Trisha Yearwood Sings About Her Father, Her Husband + Herself on ‘Every Girl’
Trisha Yearwood's new album Every Girl is a dynamic return for a country icon who has been hiding in the shadows for more than a decade. That's "hiding" to the extent a woman with that voice who is married to one of the greatest of all time can "hide."
The new album (available now on Gwendolyn Records) is her first full-length project of original songs since Heaven, Heartache and the Power of Love was released in 2007, but she has kept busy since. Yearwood has a Christmas album with Garth Brooks, an album of Frank Sinatra covers, a half-new / half best-of solo album (PrizeFighter: Hit After Hit in 2014) and appears endlessly on Brooks' studio albums and tours. So this hasn't been a Shania Twain kind of break from the business, but it's been a long time since she got to make an album that's truly her. The 54-year-old has a lot to say, so whittling it all down to 14 cohesive songs was a challenge.
"I really just went into this project just wanting to find songs that moved me," Yearwood says. "The challenge is always to be able to pick songs that can be different from each other but able to live on the same record together."
Every Girl bounces from a woeful breakup song ("Workin' on Whiskey") to a Donna Summers-esque groove ("Find a Way") to a piano and vocal ballad ("Home") to her inspiring new single, "Every Girl in This Town," before she even gets to her first collaboration, a stirring duet with Kelly Clarkson. That's a lot to take in, but the personal nature of the vocals are never lost.
Taste of Country sat down with Yearwood to discuss three of the more intimate moments on Every Girl. These three songs have a face on them.
“I made the mistake of saying early on that this song reminds me of my husband,” Yearwood says, laughing. “It’s a dark song. As an artist you find something in there to latch onto that lets you go down the rabbit hole and go to this whole dramatic, cinematic song to me. It’s a movie."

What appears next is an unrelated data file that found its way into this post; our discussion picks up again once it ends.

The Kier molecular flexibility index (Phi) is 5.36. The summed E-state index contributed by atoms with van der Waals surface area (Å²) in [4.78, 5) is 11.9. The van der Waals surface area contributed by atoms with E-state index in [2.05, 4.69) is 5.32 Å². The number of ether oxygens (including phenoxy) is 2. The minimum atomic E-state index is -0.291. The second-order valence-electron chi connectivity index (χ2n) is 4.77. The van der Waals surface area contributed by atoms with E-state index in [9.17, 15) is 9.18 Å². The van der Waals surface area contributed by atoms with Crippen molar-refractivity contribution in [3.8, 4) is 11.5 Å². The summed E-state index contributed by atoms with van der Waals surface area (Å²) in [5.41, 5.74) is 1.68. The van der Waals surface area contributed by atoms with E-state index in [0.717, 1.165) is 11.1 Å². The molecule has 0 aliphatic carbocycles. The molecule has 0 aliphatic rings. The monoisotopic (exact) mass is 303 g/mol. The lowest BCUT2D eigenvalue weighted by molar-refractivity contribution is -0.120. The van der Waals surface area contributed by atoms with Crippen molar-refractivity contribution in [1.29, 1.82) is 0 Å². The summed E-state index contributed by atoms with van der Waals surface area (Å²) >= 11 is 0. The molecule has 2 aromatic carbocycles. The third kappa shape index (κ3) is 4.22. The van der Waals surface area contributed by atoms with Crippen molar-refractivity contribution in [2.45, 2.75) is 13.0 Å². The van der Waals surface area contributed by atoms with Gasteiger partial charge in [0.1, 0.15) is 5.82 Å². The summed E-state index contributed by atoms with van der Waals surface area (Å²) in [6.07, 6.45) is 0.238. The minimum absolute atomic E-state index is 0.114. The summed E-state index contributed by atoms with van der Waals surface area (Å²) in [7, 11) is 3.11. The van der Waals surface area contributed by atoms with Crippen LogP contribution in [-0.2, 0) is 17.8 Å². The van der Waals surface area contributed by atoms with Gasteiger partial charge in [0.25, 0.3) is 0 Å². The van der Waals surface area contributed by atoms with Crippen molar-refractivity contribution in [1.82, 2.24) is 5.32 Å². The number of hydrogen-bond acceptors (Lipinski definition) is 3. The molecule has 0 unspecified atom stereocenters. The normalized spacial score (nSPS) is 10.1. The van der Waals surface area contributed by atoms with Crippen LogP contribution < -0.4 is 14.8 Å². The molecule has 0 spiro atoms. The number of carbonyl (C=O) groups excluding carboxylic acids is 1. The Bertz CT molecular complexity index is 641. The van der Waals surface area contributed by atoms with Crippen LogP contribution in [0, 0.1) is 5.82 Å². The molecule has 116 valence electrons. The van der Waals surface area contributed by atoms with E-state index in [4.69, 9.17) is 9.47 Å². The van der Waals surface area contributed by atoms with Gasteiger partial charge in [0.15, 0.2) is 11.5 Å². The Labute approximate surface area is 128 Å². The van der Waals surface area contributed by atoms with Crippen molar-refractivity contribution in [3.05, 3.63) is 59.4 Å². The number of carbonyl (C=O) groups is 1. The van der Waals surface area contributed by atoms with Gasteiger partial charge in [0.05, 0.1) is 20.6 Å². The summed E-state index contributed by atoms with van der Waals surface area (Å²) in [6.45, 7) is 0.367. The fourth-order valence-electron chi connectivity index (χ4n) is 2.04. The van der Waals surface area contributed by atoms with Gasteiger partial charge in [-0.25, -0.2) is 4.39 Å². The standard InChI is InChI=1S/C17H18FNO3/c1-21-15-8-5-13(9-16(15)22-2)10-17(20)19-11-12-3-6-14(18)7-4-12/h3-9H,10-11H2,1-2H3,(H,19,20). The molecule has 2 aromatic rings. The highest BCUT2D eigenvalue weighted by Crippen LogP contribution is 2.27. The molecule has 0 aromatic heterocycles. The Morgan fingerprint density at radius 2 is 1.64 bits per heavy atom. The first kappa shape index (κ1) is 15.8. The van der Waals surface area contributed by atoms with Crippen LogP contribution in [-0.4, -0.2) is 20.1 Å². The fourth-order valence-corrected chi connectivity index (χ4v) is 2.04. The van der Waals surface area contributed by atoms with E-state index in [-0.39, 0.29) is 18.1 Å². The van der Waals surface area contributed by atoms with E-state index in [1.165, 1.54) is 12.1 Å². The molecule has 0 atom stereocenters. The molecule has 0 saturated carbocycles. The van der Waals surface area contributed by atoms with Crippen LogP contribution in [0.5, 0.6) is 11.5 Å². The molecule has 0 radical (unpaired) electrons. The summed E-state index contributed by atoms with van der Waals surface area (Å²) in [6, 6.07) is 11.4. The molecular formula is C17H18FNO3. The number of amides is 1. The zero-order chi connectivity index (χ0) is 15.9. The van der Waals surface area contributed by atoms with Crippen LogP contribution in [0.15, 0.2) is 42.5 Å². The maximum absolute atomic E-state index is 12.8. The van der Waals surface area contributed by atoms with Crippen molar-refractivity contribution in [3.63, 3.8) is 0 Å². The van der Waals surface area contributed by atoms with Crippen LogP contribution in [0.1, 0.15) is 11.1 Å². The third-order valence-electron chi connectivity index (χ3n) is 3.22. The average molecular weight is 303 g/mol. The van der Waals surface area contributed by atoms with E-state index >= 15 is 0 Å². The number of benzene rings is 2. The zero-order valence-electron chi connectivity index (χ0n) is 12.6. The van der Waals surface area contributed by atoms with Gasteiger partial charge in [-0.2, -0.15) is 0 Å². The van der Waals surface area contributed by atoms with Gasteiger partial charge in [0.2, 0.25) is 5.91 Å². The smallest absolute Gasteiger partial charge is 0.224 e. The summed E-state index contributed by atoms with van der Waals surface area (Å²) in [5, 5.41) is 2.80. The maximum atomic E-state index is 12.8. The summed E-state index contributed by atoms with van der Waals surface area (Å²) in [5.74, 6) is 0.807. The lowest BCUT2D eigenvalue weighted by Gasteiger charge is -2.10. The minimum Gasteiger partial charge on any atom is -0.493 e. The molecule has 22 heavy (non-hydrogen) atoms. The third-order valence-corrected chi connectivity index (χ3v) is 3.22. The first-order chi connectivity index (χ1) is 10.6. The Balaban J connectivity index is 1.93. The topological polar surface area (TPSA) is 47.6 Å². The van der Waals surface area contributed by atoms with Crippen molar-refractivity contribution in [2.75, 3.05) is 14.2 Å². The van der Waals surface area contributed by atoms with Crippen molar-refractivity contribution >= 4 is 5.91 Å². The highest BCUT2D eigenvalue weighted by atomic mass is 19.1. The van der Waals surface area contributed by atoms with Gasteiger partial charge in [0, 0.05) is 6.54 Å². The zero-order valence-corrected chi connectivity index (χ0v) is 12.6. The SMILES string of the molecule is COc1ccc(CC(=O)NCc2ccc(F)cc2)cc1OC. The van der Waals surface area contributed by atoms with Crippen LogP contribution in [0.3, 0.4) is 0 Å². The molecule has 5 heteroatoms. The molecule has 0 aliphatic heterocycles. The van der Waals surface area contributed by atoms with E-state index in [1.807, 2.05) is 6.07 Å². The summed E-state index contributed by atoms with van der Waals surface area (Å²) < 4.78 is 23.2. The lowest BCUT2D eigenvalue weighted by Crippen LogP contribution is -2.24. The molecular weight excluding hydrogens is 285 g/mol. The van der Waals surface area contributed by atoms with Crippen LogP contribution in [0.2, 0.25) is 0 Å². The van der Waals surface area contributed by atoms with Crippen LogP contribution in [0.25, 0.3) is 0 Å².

"The Matador" is an acoustic ballad with Spanish influences beyond her lyrics. Horns and classical guitar fill up a moody soundscape. "Some man is lying in the dirt / Some woman is crying that he's hurt / But he's not alive without the thrill / Without the dance, without the kill," she sings at the chorus. "The lights go down, the people roar / They're cheering on the matador / And this is how the story goes / I knew it when I threw the rose."
“There is something very much about Garth that, for me, is the matador in the ring,” Yearwood says. “There’s though lines like ‘Not alive without the thrill’ … ‘I knew this was the life I was getting into when I threw the rose.’ There is something about that that I identify with. I told this to him and he was like, ‘I don’t get that,’ (Kaughs). So he may not see it the same way I do but I just like the drama of the whole idea.”
WATCH: Trisha Yearwood Talks More About Her Marriage With Garth Brooks
"Bible and a .44" (Feat. Patty Loveless)
Ashley McBryde is a co-writer on this song, and Yearwood shares that she wrote it about her own father, whom the "Girl Going Nowhere" singer previously told ToC was terminally ill.
“Everyone I play it for, especially my girlfriends, they all find their dad in it," Yearwood says. "I think the mark of a really great songwriter is to be able to write something that’s so personal but somehow we all find something in it that makes it personal for us. I’m daddy’s little girl.”
It was Jack Yearwood who inspired the performance for Trisha, and she got the songwriter's permission to tweak a lyric to tailor the song to her own experience. “Every song he sang ...” became “every word he said was my favorite sound.”
“My father had a very distinct, Southern kind of Foghorn Leghorn voice,” she shares, “And nobody in my family talks like him. It was like this great, awesome voice and that’s one of the things I remember most about him and loved most about him. So I asked if I could make it mine in that way.”
"I'll Carry You Home"
All three of these personal songs come on the second half of the record or Side B if you're listening on vinyl, as Yearwood hopes you will one day. The message of this song is also universal, but there was someone on her mind as she cut it.
“Some of who was on my mind was me," Yearwood says. "My husband and I talk a lot about being each other’s person. And we’re both pretty strong, independent people and I know he can do everything on his own but it’s my honor to somehow help him if I can. And the same for him.”
"Also I am a firm believer that everything happens the way it’s supposed to, and I honestly every morning and get up in my day and I turn everything over to God,” she adds. “I couldn’t go through my day if I didn’t believe someone else had me. Somebody else had a better plan than me.”
“That song for me is the, ‘I got you.’”
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